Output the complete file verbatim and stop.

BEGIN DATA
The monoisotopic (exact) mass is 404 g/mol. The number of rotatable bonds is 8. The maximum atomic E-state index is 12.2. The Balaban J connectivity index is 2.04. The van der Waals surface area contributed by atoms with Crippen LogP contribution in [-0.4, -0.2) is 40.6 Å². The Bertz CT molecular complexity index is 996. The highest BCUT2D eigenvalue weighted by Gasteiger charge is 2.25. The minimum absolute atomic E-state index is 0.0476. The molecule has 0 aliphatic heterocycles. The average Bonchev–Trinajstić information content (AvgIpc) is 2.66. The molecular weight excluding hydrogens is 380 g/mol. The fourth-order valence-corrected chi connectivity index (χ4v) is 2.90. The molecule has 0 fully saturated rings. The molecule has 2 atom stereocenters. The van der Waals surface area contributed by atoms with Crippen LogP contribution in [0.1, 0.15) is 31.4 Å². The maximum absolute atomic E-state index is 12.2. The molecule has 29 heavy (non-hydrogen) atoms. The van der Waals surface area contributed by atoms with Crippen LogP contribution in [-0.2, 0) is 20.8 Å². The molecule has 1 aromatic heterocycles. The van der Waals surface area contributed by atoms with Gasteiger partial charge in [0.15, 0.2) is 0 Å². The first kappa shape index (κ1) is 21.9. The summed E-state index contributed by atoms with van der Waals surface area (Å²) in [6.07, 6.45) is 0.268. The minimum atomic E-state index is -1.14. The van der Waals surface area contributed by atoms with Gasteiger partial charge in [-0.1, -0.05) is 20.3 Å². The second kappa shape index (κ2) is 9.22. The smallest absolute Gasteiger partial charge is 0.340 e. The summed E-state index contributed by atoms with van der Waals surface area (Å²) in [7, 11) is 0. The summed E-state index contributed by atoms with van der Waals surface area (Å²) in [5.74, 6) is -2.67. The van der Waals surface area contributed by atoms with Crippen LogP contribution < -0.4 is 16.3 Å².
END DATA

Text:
The monoisotopic (exact) mass is 404 g/mol. The number of rotatable bonds is 8. The maximum atomic E-state index is 12.2. The Balaban J connectivity index is 2.04. The van der Waals surface area contributed by atoms with Crippen LogP contribution in [-0.4, -0.2) is 40.6 Å². The Bertz CT molecular complexity index is 996. The highest BCUT2D eigenvalue weighted by Gasteiger charge is 2.25. The minimum absolute atomic E-state index is 0.0476. The molecule has 0 aliphatic heterocycles. The average Bonchev–Trinajstić information content (AvgIpc) is 2.66. The molecular weight excluding hydrogens is 380 g/mol. The fourth-order valence-corrected chi connectivity index (χ4v) is 2.90. The molecule has 0 fully saturated rings. The molecule has 2 atom stereocenters. The van der Waals surface area contributed by atoms with Crippen LogP contribution in [0.1, 0.15) is 31.4 Å². The maximum absolute atomic E-state index is 12.2. The molecule has 29 heavy (non-hydrogen) atoms. The van der Waals surface area contributed by atoms with Crippen LogP contribution in [-0.2, 0) is 20.8 Å². The molecule has 1 aromatic heterocycles. The van der Waals surface area contributed by atoms with Gasteiger partial charge in [0.15, 0.2) is 0 Å². The first kappa shape index (κ1) is 21.9. The summed E-state index contributed by atoms with van der Waals surface area (Å²) in [6.07, 6.45) is 0.268. The minimum atomic E-state index is -1.14. The van der Waals surface area contributed by atoms with Gasteiger partial charge in [-0.1, -0.05) is 20.3 Å². The second kappa shape index (κ2) is 9.22. The smallest absolute Gasteiger partial charge is 0.340 e. The summed E-state index contributed by atoms with van der Waals surface area (Å²) in [7, 11) is 0. The summed E-state index contributed by atoms with van der Waals surface area (Å²) in [5.74, 6) is -2.67. The van der Waals surface area contributed by atoms with Crippen LogP contribution < -0.4 is 16.3 Å².